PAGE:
There may soon be a regular weeknight meal provided to the hungry in Junction City — at least if Live Well Geary County has anything to say about it.

The organization’s BCBSKS Pathways to a Healthy Kansas Grant Coordinator Susan Jagerson hopes Live Well will be able to start hosting a regular, healthy dinner free-of-charge to community members.

Breaking Bread of JC, the First United Methodist Church and the Episcopal Church of the Covenant now serve free meals to hungry community members one night a week — Breaking Bread on Fridays, the Methodist Church on Wednesdays and the Episcopal Church one Tuesdays. Many other groups have put up little free food pantries around the community where people can take what they need. But no organization serves meals five nights a week, which Live Well’s goal.

“Our program just looks to expand on (what others are doing) and to be able to provide meals five nights a week instead of just three nights a week,” Jagerson said.

She said Live Well plans to work with other programs and not against them and to offer options to community members.

“They’ve got really good, established programs,” Jagerson said. “We don’t want to go in and start taking over what they’re doing. But we’re going to work together to figure out the best way to serve our community.”

She said Live Well had been in contact with other communities that offer similar programs in preparing to establish their program.

A Pathways grant from Blue Cross, Blue Shield of Kansas will help make the nightly meal happen.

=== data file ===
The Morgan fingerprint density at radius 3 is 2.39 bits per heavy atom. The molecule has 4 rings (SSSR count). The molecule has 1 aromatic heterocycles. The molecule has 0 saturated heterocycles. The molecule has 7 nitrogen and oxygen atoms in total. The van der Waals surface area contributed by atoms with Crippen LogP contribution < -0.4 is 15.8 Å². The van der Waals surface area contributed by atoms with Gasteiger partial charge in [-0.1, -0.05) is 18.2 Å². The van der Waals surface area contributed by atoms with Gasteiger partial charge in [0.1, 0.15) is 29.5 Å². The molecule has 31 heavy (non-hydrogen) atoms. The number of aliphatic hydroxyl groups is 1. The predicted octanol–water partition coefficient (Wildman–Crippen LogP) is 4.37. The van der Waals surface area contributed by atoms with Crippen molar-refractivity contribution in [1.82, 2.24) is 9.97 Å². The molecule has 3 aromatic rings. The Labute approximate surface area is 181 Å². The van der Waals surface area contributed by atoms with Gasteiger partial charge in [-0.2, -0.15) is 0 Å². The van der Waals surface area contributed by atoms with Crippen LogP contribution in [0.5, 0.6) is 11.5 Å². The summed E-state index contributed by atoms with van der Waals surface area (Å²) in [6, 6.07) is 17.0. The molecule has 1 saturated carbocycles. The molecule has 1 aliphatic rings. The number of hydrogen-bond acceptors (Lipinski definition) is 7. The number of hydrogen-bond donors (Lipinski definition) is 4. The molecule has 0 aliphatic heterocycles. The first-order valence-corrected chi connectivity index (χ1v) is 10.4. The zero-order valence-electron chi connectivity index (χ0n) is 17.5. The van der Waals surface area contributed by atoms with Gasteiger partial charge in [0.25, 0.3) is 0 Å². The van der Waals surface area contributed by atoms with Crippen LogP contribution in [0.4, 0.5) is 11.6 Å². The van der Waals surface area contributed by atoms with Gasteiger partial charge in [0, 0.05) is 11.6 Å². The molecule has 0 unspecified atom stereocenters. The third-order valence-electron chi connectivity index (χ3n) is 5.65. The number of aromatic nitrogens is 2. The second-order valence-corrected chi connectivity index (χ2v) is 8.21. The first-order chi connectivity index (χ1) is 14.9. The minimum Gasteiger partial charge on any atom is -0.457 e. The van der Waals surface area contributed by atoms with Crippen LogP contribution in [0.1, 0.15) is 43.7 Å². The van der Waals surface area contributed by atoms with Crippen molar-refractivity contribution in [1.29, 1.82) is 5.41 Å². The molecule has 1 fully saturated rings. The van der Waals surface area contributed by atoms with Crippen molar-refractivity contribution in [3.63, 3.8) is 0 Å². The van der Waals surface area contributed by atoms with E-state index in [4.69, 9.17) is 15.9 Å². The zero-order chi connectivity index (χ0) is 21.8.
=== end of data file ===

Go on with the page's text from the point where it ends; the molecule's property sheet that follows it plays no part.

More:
Geary County is in the second phase of this Pathways grant and part of this phase of the grant is establishing a healthy, communal meal program.

“It’s an opportunity to have funding available to expand or improve the programs that we already have,” Jagerson said.

Because Geary County is one of the worst counties in Kansas for food insecurity, she said the community meal could be a major resource in Junction City. The hope is to provide a regular resource for sustainable, nutritious food.

“Everything we’re focused on is not only access to food, but access to healthy food,” Jagerson said.

Ideally, she said, the program will start at the beginning of the school year. Jagerson said Live Well had been in talks with Unified School District 475 about possibly allowing the meals to be prepared and served out of the Larry Dixon Center, but that nothing was set in stone yet.

Regardless of what happens with the building, Jagerson said, the ultimate goal will be to make sure people don’t have to go to bed hungry and that their bellies are full of healthy food every weeknight.

“We still want to improve our communal meal program and help the people that are doing those meals,” she said.

Once established, it will run all year long, five days a week. The goal is to serve roughly 200 meals each evening to any community member who needs it.

Alongside the food, Live Well wants to provide some education to the community.

“In conjunction with providing meals, the location gives us an opportunity to provide education,” Jagerson said. “Cooking classes, maybe some financial planning classes — different things like that. Some interaction with different groups — maybe with some military groups. So it’s not only just providing the meal but providing other resources as well.”

She believes it could help provide a long-term solution to the food insecurity problem.

“We need to make an impact and this will help us do that,” Jagerson said.

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